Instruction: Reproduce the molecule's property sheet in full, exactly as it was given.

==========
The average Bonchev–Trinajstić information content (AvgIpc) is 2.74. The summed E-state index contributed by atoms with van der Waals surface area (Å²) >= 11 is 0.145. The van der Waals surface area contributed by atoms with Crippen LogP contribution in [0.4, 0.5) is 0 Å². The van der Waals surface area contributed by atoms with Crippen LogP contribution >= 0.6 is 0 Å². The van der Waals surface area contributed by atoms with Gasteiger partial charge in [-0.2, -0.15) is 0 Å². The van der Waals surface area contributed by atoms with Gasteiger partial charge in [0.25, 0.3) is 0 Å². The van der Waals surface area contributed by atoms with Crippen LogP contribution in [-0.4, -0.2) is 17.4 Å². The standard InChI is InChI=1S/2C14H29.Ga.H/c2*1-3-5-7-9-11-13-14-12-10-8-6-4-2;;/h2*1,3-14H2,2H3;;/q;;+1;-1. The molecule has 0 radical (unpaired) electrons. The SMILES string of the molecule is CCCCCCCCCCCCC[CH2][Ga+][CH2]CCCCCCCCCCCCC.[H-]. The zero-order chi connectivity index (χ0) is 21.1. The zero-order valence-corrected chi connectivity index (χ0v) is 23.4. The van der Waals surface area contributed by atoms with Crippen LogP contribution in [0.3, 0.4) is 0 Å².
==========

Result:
The average Bonchev–Trinajstić information content (AvgIpc) is 2.74. The summed E-state index contributed by atoms with van der Waals surface area (Å²) >= 11 is 0.145. The van der Waals surface area contributed by atoms with Crippen LogP contribution in [0.4, 0.5) is 0 Å². The van der Waals surface area contributed by atoms with Crippen LogP contribution >= 0.6 is 0 Å². The van der Waals surface area contributed by atoms with Gasteiger partial charge in [-0.2, -0.15) is 0 Å². The van der Waals surface area contributed by atoms with Gasteiger partial charge in [0.25, 0.3) is 0 Å². The van der Waals surface area contributed by atoms with Crippen LogP contribution in [-0.4, -0.2) is 17.4 Å². The standard InChI is InChI=1S/2C14H29.Ga.H/c2*1-3-5-7-9-11-13-14-12-10-8-6-4-2;;/h2*1,3-14H2,2H3;;/q;;+1;-1. The molecule has 0 radical (unpaired) electrons. The SMILES string of the molecule is CCCCCCCCCCCCC[CH2][Ga+][CH2]CCCCCCCCCCCCC.[H-]. The zero-order chi connectivity index (χ0) is 21.1. The zero-order valence-corrected chi connectivity index (χ0v) is 23.4. The van der Waals surface area contributed by atoms with Crippen LogP contribution in [0.3, 0.4) is 0 Å².